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With the 2016-17 state budget-making season now upon us, a coalition of advocates from across Pennsylvania came to the state Capitol to call on lawmakers to increase the state’s investment in public education by $400 million.
Rallying for more education funding in 2016-17Parents, grandparents, school board members and administrators, and public officials gathered in the Capitol Rotunda on Monday to call for $400 million more in public school funding to be driven out through the state’s new funding formula.
And the Campaign for Fair Education Funding advocates want that money distributed using what they hope will become a permanent education funding formula that was used for the first time this year. It distributes dollars based on factors that include student enrollment and need.
Among those participating in the rally were school board members and administrators, parents, grandparents, a mayor and others who said dramatic increases in education are needed to close the gap between the wealthiest and poorest school districts, which is widest of any state in the country.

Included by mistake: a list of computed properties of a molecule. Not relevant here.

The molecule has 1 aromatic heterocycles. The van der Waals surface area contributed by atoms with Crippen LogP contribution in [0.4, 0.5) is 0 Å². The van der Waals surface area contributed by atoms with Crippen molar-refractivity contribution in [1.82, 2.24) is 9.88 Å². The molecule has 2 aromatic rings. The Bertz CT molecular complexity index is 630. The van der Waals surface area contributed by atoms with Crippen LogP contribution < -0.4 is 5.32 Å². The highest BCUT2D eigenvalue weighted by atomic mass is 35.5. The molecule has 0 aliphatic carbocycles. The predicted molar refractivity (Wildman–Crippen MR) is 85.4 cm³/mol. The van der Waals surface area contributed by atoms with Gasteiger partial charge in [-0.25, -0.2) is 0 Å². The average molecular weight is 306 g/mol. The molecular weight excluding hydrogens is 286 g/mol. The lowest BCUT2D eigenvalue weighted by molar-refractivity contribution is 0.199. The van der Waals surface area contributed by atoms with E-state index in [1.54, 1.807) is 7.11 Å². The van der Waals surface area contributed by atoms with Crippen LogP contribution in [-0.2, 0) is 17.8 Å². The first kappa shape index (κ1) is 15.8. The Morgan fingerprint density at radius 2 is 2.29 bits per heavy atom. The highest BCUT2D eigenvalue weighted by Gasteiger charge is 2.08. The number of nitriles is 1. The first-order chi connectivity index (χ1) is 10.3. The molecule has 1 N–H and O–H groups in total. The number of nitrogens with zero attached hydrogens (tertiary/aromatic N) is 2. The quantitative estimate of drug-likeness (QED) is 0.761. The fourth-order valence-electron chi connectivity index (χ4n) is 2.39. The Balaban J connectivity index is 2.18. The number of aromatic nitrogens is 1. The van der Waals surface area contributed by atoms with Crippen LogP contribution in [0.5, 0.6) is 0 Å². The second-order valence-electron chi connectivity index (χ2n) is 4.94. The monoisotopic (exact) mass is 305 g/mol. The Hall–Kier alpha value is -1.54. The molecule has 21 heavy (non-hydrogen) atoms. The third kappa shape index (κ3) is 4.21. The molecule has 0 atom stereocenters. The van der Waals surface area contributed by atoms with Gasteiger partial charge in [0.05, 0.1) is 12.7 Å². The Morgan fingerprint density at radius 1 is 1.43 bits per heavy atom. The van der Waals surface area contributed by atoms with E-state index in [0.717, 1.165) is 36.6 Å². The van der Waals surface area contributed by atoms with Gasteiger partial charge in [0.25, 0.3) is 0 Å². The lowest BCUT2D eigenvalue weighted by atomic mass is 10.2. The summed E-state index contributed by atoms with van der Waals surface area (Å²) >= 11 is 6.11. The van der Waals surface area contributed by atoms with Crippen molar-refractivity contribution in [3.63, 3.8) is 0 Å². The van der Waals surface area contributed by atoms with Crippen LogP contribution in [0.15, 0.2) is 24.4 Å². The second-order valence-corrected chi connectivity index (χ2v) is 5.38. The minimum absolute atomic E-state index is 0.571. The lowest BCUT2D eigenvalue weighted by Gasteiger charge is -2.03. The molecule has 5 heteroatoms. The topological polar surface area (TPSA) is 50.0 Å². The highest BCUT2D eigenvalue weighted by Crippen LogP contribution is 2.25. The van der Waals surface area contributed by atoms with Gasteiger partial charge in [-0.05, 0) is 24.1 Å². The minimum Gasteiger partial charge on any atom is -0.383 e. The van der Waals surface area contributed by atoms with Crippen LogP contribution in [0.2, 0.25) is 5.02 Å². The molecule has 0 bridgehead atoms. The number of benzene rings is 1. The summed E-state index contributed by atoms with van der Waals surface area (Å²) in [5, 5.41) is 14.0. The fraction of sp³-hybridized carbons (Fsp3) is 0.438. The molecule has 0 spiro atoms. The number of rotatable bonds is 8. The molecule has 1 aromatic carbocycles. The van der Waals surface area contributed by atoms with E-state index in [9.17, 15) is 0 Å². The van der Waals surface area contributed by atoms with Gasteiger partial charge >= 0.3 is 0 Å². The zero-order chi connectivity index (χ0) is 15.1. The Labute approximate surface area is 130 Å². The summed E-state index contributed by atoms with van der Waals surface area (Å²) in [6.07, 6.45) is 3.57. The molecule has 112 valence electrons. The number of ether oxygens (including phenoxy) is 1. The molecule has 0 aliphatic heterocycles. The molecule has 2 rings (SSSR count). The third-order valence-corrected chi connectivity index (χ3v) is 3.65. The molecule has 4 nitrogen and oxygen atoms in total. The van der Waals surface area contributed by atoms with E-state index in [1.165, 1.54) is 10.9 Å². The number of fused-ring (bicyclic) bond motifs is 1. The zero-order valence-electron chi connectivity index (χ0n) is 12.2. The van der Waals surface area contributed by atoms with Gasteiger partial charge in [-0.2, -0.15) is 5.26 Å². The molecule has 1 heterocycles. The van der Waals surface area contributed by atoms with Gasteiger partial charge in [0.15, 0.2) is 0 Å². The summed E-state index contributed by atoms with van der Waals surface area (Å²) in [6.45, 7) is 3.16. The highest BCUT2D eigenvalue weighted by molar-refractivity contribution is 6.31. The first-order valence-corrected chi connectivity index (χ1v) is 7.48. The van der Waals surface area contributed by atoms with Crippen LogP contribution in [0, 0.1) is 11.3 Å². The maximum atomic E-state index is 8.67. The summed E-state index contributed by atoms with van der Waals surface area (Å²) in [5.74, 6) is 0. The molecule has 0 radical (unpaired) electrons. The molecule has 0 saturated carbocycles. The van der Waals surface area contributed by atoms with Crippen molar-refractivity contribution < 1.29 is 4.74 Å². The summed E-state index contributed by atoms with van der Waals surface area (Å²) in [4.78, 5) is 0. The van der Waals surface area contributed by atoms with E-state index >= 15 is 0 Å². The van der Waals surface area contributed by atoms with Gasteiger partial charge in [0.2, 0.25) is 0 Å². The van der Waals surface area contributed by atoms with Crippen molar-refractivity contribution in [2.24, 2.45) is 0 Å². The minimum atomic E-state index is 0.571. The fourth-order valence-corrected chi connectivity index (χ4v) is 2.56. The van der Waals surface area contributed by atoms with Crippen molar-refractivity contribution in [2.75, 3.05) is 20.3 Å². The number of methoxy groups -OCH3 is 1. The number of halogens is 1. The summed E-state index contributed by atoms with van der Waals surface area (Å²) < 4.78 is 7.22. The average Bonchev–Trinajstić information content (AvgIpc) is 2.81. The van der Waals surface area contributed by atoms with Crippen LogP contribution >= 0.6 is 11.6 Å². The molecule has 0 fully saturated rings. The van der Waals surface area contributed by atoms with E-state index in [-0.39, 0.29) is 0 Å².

The $150 million in additional funding for basic education that was included in this year’s recently finalized state budget barely put dent in the need districts have to educate all students to meet the state standards.
“If the state continues to limit funding increases to the level approved in this year’s budget, infants in their cribs today will be out of high school by the time we achieve a fully funded and fair public school funding system,” said campaign member Joan Benso, president and CEO of Pennsylvania Partnerships for Children.
The Rev. Dennis Ritter, a former Kutztown School Board member, said the amount of money a district spends per student alone doesn’t make for an excellent program “but lack of funds certainly hurts the development of an excellent program.”
The advocates’ call for more funding for education is shared by House Republicans but House Majority Leader Dave Reed, R-Indiana, steered clear of any commitment of how much more and was equally non-committal about where any additional dollars would be directed.
“That could be early childhood education. That could be special ed, basic education or higher education,” Reed said. By keeping “everything else minimal throughout the entire budget that gives us more flexibility in education.”
Credit: Penn Live
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